Oren Burks eyeing bigger role on Packers’ defense in second season

LB Oren Burks
LB Oren Burks

GREEN BAY – A young linebacker in the NFL is accustomed to having his physical attributes tested – his size, his strength, his speed, his tackling skills.

So which of those did Packers inside linebacker Oren Burks focus on most in preparation for his second season? Apparently, none of them.

“Definitely my eyes,” Burks said.

Wait, what?

“I wanted to focus on my eyes and be able to process things a lot faster,” he said.

In essence, Burks was explaining that his eyes are the key to maximizing on the rest of his physical traits. If he’s looking where he’s supposed to, pre-snap and post-snap, he can react more quickly, which means his 4.59 speed will get him where he needs to go, and if he’s in the right place at the right time, his 6-3, 233-pound frame can take care of the rest.

It’s a roundabout way of saying he must see the play to make the play, and to see the play in time to make it – to anticipate it – he has to be looking across the line of scrimmage in the right place.

That’s really the whole key to Burks becoming the player the Packers drafted him to be, when they traded up to select him in the third round out of Vanderbilt in 2018. Throughout the spring, he took the majority of the snaps next to Blake Martinez when the first-team defense had two inside linebackers on the field.

New position coach Kirk Olivadotti placed a big emphasis on his players’ eyes when he first arrived, Burks said. With new Head Coach Matt LaFleur’s offense employing a lot of shifts, motions and play-fakes, it’s easy for linebackers to get distracted. That’s the whole point of the window dressing to certain plays – getting defenders to miss their true keys.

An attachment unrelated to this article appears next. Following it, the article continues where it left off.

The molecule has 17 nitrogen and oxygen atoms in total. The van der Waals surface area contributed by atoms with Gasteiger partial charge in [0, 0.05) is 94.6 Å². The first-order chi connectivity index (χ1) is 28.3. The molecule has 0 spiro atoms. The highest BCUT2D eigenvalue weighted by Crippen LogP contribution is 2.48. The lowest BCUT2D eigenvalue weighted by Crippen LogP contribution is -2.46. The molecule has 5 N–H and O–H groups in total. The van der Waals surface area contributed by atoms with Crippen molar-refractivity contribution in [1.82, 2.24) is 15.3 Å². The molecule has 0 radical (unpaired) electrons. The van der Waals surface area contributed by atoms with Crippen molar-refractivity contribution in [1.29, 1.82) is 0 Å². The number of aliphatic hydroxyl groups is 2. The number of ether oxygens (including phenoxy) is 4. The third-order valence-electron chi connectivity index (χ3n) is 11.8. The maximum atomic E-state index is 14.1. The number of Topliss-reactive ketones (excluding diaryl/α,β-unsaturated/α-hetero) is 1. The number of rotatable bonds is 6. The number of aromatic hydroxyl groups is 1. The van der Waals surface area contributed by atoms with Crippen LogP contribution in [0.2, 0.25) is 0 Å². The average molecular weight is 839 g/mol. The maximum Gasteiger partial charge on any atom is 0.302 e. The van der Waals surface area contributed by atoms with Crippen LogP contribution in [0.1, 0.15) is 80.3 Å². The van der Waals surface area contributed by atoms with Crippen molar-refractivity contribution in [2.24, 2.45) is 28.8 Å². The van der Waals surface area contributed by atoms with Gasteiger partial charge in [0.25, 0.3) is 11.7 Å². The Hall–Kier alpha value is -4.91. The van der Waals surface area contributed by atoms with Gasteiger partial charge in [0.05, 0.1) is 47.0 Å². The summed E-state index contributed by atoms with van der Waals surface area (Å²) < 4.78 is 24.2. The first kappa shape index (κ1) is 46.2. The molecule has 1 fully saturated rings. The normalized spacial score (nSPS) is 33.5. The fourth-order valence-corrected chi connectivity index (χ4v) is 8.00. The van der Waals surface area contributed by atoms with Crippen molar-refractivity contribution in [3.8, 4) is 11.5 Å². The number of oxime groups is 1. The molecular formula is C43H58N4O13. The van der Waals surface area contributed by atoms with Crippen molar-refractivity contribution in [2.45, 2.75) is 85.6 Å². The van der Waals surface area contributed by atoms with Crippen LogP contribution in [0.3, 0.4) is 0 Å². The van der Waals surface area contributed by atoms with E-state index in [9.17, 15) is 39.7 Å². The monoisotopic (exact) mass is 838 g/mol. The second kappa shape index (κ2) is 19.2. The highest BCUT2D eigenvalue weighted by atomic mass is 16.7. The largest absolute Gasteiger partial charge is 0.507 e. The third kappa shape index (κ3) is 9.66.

OTAs and minicamp against quarterback Aaron Rodgers and LaFleur’s offense were valuable training for Olivadotti to keep his linebackers disciplined, and as the leader of the inside linebackers, Martinez is an important resource as Burks looks to take a step forward.

“He’s been the commander of the defense for the last couple years here,” Burks said. “(The emphasis on the eyes) just simplifies the game for you, knowing what reads to look for, and you’re able to play a lot faster.”

Martinez noted he’s seen as much improvement out of Burks as anyone on the defense this offseason and believes come training camp “he’ll show up.”

The Packers practiced inside the Don Hutson Center on Wednesday for Day 2 of mandatory minicamp.

Burks would have preferred to reach this point sooner, but a shoulder injury last August cost him the final two preseason games, the first two games of the regular season, and an immeasurable amount of developmental time.

When he returned, the team was in weekly game-plan mode and there was just one practice in pads per week (if that). He did what he could in limited opportunities on defense and made the most of his snaps on special teams, ranking second on the team with 10 coverage tackles.

“It was definitely a hiccup, and I wasn’t expecting to get injured, but nobody does,” Burks said of the rookie-year setback. “It’s a form of adversity and you have to be able to bounce back. I struggled a little bit throughout the year, but this offseason was just focused on getting better every day, coming back fresh and ready to go. The confidence is there so I just have to keep building on that.”

He’s also built a quick rapport with Olivadotti, whom he remembered from a scouting combine interview when the veteran coach was with Washington. Competition at inside linebacker is building with former undrafted free agent James Crawford putting together a strong spring, TCU’s Ty Summers getting drafted in the seventh round, and practice-squad holdover Brady Sheldon making an impression as well.

Thus far, Burks appears to be grabbing hold of the job he planned to seize last year before the shoulder injury hit, but taking everything he learned this spring and applying it in the summer will solidify his place in coordinator Mike Pettine’s defense.

“He’s done a very good job with trying to be efficient with his feet, efficient with his angles, and putting his eyes in the right spot,” Olivadotti said. “Because when he does that, he can move around and be a pretty good player.”

See the play, make the play.

“I just want to add value to the team wherever I can – defense, special teams – and just make every play count,” Burks said. “There’s a certain standard I hold myself to and I didn’t meet those expectations last year. So I’m just looking forward to being the best version of myself.”

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